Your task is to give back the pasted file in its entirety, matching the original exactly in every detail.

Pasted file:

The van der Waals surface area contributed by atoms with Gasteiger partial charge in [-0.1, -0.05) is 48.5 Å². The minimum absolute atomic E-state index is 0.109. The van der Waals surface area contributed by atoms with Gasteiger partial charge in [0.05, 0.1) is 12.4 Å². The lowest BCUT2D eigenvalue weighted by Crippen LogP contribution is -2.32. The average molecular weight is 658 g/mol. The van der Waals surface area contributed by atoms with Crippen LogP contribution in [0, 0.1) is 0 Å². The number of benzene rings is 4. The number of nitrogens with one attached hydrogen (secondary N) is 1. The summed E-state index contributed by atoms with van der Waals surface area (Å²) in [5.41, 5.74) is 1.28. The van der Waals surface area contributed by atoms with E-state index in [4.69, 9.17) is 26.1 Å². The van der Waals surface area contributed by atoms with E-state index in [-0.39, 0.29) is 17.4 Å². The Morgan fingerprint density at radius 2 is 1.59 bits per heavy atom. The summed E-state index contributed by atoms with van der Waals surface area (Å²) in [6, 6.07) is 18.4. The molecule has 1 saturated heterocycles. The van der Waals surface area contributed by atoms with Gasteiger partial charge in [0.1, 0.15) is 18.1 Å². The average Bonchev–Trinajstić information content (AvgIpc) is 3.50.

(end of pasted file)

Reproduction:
The van der Waals surface area contributed by atoms with Gasteiger partial charge in [-0.1, -0.05) is 48.5 Å². The minimum absolute atomic E-state index is 0.109. The van der Waals surface area contributed by atoms with Gasteiger partial charge in [0.05, 0.1) is 12.4 Å². The lowest BCUT2D eigenvalue weighted by Crippen LogP contribution is -2.32. The average molecular weight is 658 g/mol. The van der Waals surface area contributed by atoms with Crippen LogP contribution in [0, 0.1) is 0 Å². The number of benzene rings is 4. The number of nitrogens with one attached hydrogen (secondary N) is 1. The summed E-state index contributed by atoms with van der Waals surface area (Å²) in [5.41, 5.74) is 1.28. The van der Waals surface area contributed by atoms with E-state index in [4.69, 9.17) is 26.1 Å². The van der Waals surface area contributed by atoms with E-state index in [-0.39, 0.29) is 17.4 Å². The Morgan fingerprint density at radius 2 is 1.59 bits per heavy atom. The summed E-state index contributed by atoms with van der Waals surface area (Å²) in [6, 6.07) is 18.4. The molecule has 1 saturated heterocycles. The van der Waals surface area contributed by atoms with Gasteiger partial charge in [0.1, 0.15) is 18.1 Å². The average Bonchev–Trinajstić information content (AvgIpc) is 3.50.